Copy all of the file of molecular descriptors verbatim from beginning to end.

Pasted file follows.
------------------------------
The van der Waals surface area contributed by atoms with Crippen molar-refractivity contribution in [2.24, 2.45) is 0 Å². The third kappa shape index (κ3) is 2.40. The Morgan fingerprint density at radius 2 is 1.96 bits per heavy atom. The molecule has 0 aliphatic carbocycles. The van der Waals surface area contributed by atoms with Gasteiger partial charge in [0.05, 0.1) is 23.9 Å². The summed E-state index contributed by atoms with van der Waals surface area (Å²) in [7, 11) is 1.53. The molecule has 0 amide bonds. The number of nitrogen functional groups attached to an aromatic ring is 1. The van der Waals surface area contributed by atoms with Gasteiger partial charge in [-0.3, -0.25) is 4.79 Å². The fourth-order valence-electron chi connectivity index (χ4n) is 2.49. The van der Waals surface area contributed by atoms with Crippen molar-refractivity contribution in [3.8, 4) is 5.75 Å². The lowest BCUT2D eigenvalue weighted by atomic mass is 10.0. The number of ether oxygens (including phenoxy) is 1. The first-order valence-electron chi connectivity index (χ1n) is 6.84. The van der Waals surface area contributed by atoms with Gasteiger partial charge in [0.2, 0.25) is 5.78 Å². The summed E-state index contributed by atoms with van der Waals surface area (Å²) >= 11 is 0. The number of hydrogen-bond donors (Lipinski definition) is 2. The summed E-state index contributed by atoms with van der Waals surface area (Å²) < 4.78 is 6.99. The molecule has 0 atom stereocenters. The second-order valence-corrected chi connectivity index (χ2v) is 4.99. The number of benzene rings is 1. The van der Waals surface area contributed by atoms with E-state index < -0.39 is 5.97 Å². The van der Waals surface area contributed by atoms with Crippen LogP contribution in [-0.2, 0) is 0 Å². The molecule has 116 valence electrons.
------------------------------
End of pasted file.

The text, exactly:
The van der Waals surface area contributed by atoms with Crippen molar-refractivity contribution in [2.24, 2.45) is 0 Å². The third kappa shape index (κ3) is 2.40. The Morgan fingerprint density at radius 2 is 1.96 bits per heavy atom. The molecule has 0 aliphatic carbocycles. The van der Waals surface area contributed by atoms with Gasteiger partial charge in [0.05, 0.1) is 23.9 Å². The summed E-state index contributed by atoms with van der Waals surface area (Å²) in [7, 11) is 1.53. The molecule has 0 amide bonds. The number of nitrogen functional groups attached to an aromatic ring is 1. The van der Waals surface area contributed by atoms with Gasteiger partial charge in [-0.3, -0.25) is 4.79 Å². The fourth-order valence-electron chi connectivity index (χ4n) is 2.49. The van der Waals surface area contributed by atoms with Crippen molar-refractivity contribution in [3.8, 4) is 5.75 Å². The lowest BCUT2D eigenvalue weighted by atomic mass is 10.0. The number of ether oxygens (including phenoxy) is 1. The first-order valence-electron chi connectivity index (χ1n) is 6.84. The van der Waals surface area contributed by atoms with Gasteiger partial charge in [0.2, 0.25) is 5.78 Å². The summed E-state index contributed by atoms with van der Waals surface area (Å²) >= 11 is 0. The number of hydrogen-bond donors (Lipinski definition) is 2. The summed E-state index contributed by atoms with van der Waals surface area (Å²) < 4.78 is 6.99. The molecule has 0 atom stereocenters. The second-order valence-corrected chi connectivity index (χ2v) is 4.99. The number of benzene rings is 1. The van der Waals surface area contributed by atoms with E-state index < -0.39 is 5.97 Å². The van der Waals surface area contributed by atoms with Crippen LogP contribution in [-0.2, 0) is 0 Å². The molecule has 116 valence electrons.